The German phoenix: Berlin 1863
in States and statistics in the nineteenth century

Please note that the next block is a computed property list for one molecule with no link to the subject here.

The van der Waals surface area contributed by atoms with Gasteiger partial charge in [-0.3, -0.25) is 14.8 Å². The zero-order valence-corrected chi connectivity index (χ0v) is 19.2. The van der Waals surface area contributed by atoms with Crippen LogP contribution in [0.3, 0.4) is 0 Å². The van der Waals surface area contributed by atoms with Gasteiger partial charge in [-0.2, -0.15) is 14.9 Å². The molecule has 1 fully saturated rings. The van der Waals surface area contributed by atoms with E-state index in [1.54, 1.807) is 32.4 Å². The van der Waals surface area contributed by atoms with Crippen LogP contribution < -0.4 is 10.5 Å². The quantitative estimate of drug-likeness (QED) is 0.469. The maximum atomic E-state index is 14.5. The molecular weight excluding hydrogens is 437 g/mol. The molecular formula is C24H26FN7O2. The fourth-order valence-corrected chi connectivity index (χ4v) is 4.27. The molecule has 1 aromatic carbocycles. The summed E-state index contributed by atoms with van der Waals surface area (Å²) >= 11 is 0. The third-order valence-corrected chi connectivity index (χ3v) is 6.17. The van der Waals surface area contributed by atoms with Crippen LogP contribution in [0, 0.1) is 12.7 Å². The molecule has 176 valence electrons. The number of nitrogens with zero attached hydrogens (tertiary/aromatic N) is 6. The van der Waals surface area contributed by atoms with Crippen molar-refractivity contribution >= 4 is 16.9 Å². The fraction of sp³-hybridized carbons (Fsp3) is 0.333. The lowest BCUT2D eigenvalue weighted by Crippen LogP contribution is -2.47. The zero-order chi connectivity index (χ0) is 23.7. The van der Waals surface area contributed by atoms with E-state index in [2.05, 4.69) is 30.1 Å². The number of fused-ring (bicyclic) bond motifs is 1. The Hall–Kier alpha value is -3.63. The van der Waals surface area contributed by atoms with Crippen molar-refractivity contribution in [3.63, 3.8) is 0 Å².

Berlin underwent a period of prodigious growth in the mid-nineteenth century. If there had ever been a moment in the history of the international statistical congress when it could be elevated to a higher plane, then it was 1863, in Berlin. Ernst Engel, the director of the Prussian statistical bureau, was intent on making the Berlin congress a resounding success. Baden was one of the states that took some interest in the resolutions adopted by the international statistical congress. The Baden government was closely involved in the initiatives introduced at the congresses in Vienna in 1857 and Berlin in 1863 with respect to a common system of statistics in Germany. Of all the major themes that would be addressed at the congress, the most innovative theme was the role of statistics in mutual assistance and insurance. Mutual assistance was, in Engel's view, a step towards economic autonomy and independence.

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